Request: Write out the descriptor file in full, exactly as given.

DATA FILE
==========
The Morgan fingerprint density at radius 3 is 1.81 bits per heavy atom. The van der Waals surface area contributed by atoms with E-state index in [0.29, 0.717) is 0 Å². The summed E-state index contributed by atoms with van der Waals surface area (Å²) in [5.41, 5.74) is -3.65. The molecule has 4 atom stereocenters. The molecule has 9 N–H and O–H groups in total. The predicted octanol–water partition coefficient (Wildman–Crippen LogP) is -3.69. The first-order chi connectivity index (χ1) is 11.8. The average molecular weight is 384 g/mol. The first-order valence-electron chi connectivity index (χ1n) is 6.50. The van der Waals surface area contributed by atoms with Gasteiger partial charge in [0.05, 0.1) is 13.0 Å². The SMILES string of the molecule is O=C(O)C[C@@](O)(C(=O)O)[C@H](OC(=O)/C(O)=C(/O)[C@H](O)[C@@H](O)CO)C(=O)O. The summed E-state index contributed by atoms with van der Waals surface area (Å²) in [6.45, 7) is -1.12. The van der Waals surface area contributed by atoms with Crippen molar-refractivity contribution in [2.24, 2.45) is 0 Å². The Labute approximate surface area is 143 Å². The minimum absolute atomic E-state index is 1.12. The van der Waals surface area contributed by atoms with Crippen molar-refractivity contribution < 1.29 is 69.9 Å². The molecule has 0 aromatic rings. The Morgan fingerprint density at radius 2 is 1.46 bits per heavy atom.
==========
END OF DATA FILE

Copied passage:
The Morgan fingerprint density at radius 3 is 1.81 bits per heavy atom. The van der Waals surface area contributed by atoms with E-state index in [0.29, 0.717) is 0 Å². The summed E-state index contributed by atoms with van der Waals surface area (Å²) in [5.41, 5.74) is -3.65. The molecule has 4 atom stereocenters. The molecule has 9 N–H and O–H groups in total. The predicted octanol–water partition coefficient (Wildman–Crippen LogP) is -3.69. The first-order chi connectivity index (χ1) is 11.8. The average molecular weight is 384 g/mol. The first-order valence-electron chi connectivity index (χ1n) is 6.50. The van der Waals surface area contributed by atoms with Gasteiger partial charge in [0.05, 0.1) is 13.0 Å². The SMILES string of the molecule is O=C(O)C[C@@](O)(C(=O)O)[C@H](OC(=O)/C(O)=C(/O)[C@H](O)[C@@H](O)CO)C(=O)O. The summed E-state index contributed by atoms with van der Waals surface area (Å²) in [6.45, 7) is -1.12. The van der Waals surface area contributed by atoms with Crippen molar-refractivity contribution in [2.24, 2.45) is 0 Å². The Labute approximate surface area is 143 Å². The minimum absolute atomic E-state index is 1.12. The van der Waals surface area contributed by atoms with Crippen molar-refractivity contribution < 1.29 is 69.9 Å². The molecule has 0 aromatic rings. The Morgan fingerprint density at radius 2 is 1.46 bits per heavy atom.